• Yellow Ties!

  • Discussion of the operations of CSX Transportation, from 1980 to the present. Official site can be found here: CSXT.COM.
Discussion of the operations of CSX Transportation, from 1980 to the present. Official site can be found here: CSXT.COM.

Moderator: MBTA F40PH-2C 1050

  by fizzlejibs
Boy, how about these yellow ties!?! Now this is an amazing technology break through to help stop run-through switches. If someone forgets to throw the switch, don't worry, that yellow tie will stop them!

I do like the fact that they mark clearance points more clearly, but after reading about this whole idea it seems that it's suppossed to help stop human error run throughs more than anything.

Oh well, just another reason to work as slow as possible.

  by DutchRailnut
instead of a rant maybe you should explain what your talking about??
nobody knows anything about yellow ties ??
are they pained as clearance points ??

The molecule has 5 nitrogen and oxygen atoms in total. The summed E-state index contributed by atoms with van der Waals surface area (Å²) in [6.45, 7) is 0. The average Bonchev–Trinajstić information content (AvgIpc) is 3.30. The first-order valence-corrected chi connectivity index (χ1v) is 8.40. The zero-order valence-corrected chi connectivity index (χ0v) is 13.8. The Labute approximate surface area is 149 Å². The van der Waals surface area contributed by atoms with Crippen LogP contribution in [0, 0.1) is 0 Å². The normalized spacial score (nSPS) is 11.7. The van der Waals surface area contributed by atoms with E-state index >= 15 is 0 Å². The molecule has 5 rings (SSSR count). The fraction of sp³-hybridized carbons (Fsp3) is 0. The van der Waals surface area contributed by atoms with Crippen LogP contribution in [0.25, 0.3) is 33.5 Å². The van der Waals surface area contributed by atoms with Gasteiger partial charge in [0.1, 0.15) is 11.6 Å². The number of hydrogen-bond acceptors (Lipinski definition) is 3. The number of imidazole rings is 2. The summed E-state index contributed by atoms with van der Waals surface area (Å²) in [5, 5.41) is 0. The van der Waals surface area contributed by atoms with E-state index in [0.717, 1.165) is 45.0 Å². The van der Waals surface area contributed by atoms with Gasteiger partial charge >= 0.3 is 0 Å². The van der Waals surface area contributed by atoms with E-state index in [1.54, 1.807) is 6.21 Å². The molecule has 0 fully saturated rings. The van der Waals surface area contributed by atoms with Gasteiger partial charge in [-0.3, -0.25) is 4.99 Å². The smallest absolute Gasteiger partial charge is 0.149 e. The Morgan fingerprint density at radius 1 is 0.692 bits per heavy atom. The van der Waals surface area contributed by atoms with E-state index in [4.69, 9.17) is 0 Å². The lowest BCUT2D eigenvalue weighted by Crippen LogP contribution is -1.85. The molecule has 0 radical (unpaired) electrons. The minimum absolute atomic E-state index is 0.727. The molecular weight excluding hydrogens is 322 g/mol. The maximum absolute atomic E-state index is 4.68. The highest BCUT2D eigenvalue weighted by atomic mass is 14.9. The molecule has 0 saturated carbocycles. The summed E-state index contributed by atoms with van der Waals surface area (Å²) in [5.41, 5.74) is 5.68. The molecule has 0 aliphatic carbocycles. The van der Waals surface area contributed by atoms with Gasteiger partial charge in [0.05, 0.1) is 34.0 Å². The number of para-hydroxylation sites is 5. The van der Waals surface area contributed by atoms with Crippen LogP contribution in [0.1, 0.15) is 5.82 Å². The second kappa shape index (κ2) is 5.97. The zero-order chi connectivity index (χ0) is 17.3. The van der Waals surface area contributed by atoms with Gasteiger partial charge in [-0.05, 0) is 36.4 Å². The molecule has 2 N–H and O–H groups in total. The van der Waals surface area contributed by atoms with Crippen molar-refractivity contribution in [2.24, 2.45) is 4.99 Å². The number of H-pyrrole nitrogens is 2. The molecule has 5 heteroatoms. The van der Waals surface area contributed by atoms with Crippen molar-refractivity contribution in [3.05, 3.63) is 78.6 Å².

Did CSX actualy have run trough switches ???

  by kb0lvz
Is the fact that the ties are yellow a cause for working more slowly or is it an excuse?

Are they actually painted yellow or just afraid of trains?

And how does a yellow tie stop someone from throwing a switch improperly, do they recite the manual if a train approaches or do they jump up and wave a lantern?

I think a few details are in order as an internet search for yellow ties comes up with nothing railroad related.

  by Cowford
The "yellow tie" is just a visual marker- a tie and rail painted bright yellow- to identify clearance points on yard ladder tracks. It is a very low-tech solution (no critisism here) to in-yard sideswipes caused by equipment fouling another track... it's not there to prevent crews running through switches.

  by CSX Conductor
Apparantly the Yellow Tie Program was created by the CSX boys down in the South.

What about when it snows? DUH!! Do we have to urinate on the snow at the clearance point for those that cannot either (1) visually judge the clearance on their own or (2) if in doubt whether it will clear or not, leave it back a bit further

Sorry but this yellow marking is nothing new either, many yards have markings on the rail to mark clearance points, although over time they have faded a bit.